The tub is nothing overly special although there is a child safety cap on it which is to be expected really considering that this product is a type of poison. Inside the tub there are a ton of tiny little bright blue pellets. I advised my 5 year old that he should stay well away from these as they were not sweets but there to kill the slugs. He was able to understand this and if his ball did bounce on to the ground where these pellets were he would always wash his hands after too.
I liberally would sprinkle these pellets over the ground around my plants that were getting eaten on a daily basis. The good thing with them being bright blue is that you can see where they are and whether you need to apply any more to the ground had there been any rain or the like. The back of the bottle does advise that the best time to use these pellets is on a damp warm night and it also states that as soon as you have applied these pellets to the ground you should make sure you wash your hands well to get and of the residue off your hands as it really is a dangerous product.
The pellets work by the fact that they have been sprinkled over the ground and the slugs and snails will then have the slide over these pellets which will in turn poison them. The snails and slugs are stopped in their tracks pretty much straight away and there they lay until the morning when I came out to find a whole ton of half dead slugs and snails. I did feel quite bad at first as it seems pretty cruel but after a few weeks of doing this most evenings the population of slugs and snails did seem to decline a great deal.
The pellets do work and a little of the bottle goes a long way so even though I am sure I paid over the odds for the tub I think they are still worth the money. Like I say I feel bad about poisoning these garden pests but really I am not sure of any other way that will work as effectively as these pellets did. I think for the fact that it is rather inhumane I will be deducting 2 points from the pellets but on the whole they work well and I think a 3 out of 5 star rating is in order.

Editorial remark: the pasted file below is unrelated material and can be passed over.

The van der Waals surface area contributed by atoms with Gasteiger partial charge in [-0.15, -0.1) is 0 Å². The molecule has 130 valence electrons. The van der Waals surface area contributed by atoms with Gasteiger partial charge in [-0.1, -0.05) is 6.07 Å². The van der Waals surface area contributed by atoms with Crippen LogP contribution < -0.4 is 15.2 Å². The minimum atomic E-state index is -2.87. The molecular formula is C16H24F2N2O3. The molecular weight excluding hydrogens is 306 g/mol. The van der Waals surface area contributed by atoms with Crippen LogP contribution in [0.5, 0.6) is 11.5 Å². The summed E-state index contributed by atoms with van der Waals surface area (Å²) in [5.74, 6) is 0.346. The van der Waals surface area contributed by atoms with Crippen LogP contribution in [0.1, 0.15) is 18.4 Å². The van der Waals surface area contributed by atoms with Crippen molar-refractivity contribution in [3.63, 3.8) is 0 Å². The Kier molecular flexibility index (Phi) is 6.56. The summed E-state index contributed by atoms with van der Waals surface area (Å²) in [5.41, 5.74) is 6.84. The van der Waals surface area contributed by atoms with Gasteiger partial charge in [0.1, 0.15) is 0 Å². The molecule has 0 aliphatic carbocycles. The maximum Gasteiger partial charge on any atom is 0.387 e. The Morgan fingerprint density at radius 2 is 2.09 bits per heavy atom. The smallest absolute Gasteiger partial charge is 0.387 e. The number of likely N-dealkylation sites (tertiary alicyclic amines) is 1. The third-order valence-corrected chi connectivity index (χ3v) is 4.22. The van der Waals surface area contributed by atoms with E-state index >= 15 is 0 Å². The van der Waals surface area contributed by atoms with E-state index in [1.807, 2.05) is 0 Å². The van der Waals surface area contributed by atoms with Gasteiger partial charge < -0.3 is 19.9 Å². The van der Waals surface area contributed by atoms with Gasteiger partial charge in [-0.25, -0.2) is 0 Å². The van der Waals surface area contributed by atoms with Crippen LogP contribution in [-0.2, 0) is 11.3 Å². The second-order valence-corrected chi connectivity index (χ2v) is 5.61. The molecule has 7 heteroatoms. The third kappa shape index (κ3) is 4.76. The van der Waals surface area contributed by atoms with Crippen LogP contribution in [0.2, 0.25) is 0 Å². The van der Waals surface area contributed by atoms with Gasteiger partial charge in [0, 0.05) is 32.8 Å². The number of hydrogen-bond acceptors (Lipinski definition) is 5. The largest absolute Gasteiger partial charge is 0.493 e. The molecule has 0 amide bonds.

I do hope that this has been of some help/interest to you
Many thanks for taking the time to read.
Snails are my garden nemesis. They were swallowing my marigolds practically whole and munched my petunias down to the stem. Now I am a nature lover and as a child I marvelled at their usual form however I was not impressed with the devastation they left the garden in. I grew all my bedding plants from seed so it was gutting to find them destroyed when I planted them outside. I bought some slug pellets so that I could control the snails and stop my plants being destroyed.
==Price and availability==
The product costs around £2 and it is sold in my local garden centre. The tub was the biggest for the price and comes in a 450 g container.
==Description and directions==
The tub comes with a lid which removes to reveal the contents, which are thousands and thousands of little blue pellets. The idea is to shake them over the ground around where the plants are but you need to avoid leaving any pellets on the leaves or in the flower as it will damage the plant. The pellets look a bit funny being bright blue. You should not use these near edible plants.
Over the first week of using the pellets and to be honest I poured an awful lot down, I noticed that empty shells were strewn across my garden and the odd dying snail leaving a very unhealthy looking snail trail was crawling on the path. My plants were doing quite well, although some were getting a bit nibbled but it was making a difference. As time went on and as you know, this summer has been very rainy, the pellets washed away. They lasts around 7-10 days before all trace of the pellets were gone. At first the pellets were solid but as it rained, the pellets joined together and melted in grey sludge.
They then disappeared completely. I was a little disappointed with this as I drained nearly half the can on the garden! Realising that I would need to take things a little bit more steady, on the next application I was more sparing. I applied enough so that the ground was speckled with blue and hoped for the best. Unfortunately, the snails seemed to be able to navigate the pellets and ate a few more of my marigolds. In the end, the can lasted me a month but it should have lasted much longer as the pellets just seemed to melt far too quickly and dissolve. I was pretty disappointed with the pellets, when plants are in the infancy they are so vulnerable and this product let me down. I would not buy it again and I would not recommend it.
If I was given a chicken every time I spotted a Slug or Snail in my garden I would be waist deep in chickens.
Anyone who takes even the slightest bit of interest in there garden will have noticed those horrible Gastropods roaming about the garden munching on all the soft and succulent new leaves and leaving shiny trails behind them as they slime there way to the next meal. I am talking about Snails and Slugs.